Three North Korean suspects in the Kim Jong-nam assassination were allowed to go home from Malaysia, the Malaysian police chief said on Friday (31 March), according to the Associated Press.

Media reports said they were on the same flight that carried the body of the estranged half-brother of Pyongyang leader Kim Jong-un.

The police chief added that the suspects were allowed to leave after getting their statements.

Reuters earlier reported that photographs it obtained from Japan's Kyodo news agency showed Hyon Kwang Song, the second secretary at the North Korean embassy in Kuala Lumpur, and Kim Uk Il, an employee of North Korean state airline Air Koryo, were on the Beijing-bound Malaysian Airlines flight MH360 on Thursday (30 March) evening.

The men in the images reportedly matched the photographs released by the Malaysian police in the past.

Additionally, Malaysian media reported that another North Korean wanted in the murder case, Ri Ji U, also known as James, was on the flight to Beijing. He was believed to have been hiding with the other two at the North Korean embassy in Kuala Lumpur since the killing.

Four other North Korean suspects named by the Malaysian police were believed to have fled to Pyongyang soon after the murder at the Kuala Lumpur International airport on 13 February.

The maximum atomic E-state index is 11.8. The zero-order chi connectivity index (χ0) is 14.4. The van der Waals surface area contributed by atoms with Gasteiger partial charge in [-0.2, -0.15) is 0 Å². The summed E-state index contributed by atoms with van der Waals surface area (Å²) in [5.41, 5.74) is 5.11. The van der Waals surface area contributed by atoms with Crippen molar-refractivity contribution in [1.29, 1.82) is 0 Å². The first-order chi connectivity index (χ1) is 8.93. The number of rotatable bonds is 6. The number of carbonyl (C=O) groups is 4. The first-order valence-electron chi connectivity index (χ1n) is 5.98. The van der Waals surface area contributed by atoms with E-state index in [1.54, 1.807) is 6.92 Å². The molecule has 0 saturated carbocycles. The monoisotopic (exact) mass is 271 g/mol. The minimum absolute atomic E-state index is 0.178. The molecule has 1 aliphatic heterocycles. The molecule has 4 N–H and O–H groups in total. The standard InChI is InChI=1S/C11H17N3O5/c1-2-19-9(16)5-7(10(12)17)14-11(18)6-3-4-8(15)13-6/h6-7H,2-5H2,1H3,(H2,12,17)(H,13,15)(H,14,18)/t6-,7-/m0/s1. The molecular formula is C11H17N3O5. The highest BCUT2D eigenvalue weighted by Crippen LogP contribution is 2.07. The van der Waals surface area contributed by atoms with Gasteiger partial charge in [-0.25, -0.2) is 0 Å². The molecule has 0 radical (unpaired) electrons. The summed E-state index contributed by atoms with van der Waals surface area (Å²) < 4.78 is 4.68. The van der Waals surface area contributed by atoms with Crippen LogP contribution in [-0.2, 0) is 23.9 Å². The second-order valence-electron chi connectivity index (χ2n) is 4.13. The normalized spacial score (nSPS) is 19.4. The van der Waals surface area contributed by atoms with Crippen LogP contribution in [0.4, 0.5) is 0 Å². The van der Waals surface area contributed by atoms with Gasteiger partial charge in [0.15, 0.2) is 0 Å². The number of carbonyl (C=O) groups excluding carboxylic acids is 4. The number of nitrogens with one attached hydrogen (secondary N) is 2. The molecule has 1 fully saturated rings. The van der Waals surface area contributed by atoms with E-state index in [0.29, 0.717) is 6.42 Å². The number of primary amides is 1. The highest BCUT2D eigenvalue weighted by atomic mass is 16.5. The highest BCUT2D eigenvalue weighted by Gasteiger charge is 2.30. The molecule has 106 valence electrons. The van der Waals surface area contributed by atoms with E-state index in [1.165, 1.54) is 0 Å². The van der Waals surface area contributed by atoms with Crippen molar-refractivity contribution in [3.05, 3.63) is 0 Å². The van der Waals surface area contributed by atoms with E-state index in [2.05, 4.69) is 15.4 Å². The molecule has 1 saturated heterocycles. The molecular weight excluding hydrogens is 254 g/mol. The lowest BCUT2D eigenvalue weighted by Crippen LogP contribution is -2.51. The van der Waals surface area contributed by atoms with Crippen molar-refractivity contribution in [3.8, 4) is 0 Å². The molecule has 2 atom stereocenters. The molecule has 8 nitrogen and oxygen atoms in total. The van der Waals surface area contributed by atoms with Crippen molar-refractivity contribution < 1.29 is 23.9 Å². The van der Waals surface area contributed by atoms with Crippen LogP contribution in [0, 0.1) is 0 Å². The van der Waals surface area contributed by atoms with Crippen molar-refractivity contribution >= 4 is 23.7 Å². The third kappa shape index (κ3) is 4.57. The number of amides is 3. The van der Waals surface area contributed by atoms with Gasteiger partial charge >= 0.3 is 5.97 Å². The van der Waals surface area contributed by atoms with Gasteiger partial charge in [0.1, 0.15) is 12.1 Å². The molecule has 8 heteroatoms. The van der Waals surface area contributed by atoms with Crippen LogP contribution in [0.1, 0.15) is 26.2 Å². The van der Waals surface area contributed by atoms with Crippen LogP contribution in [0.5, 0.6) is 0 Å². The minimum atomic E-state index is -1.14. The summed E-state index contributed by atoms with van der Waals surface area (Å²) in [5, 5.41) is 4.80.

Kim Jong-nam assassination
Passengers believed to be North Koreans including Kim Uk-Il (L) are seen inside an aeroplane for the flight bound for Beijing, at an airport in Kuala Lumpur in Malaysia, in this photo taken by Kyodo News agency on 30 March, 2017 Kyodo/via Reuters

Malaysian authorities released the body on Thursday, after having declined to do so for over a month, in order to secure the release of nine of their citizens who were detained in Pyongyang amid a growing diplomatic spat between the two nations.

The row began after Malaysia refused to send the body to North Korea over suspicions that Kim Jong-un had ordered the assassination of his exiled brother. Pyongyang accused Malaysia of manipulating the investigation into the death.

Contrary to the Malaysian police's claims that the exiled Kim died after two women smeared a highly toxic chemical, called VX nerve agent, on his face, North Korean officials claimed that the man died of natural causes as he was suffering from several chronic illnesses.

North Korea was also enraged after Malaysia named several North Koreans, including the diplomat, as suspects in the case, seeking their arrest.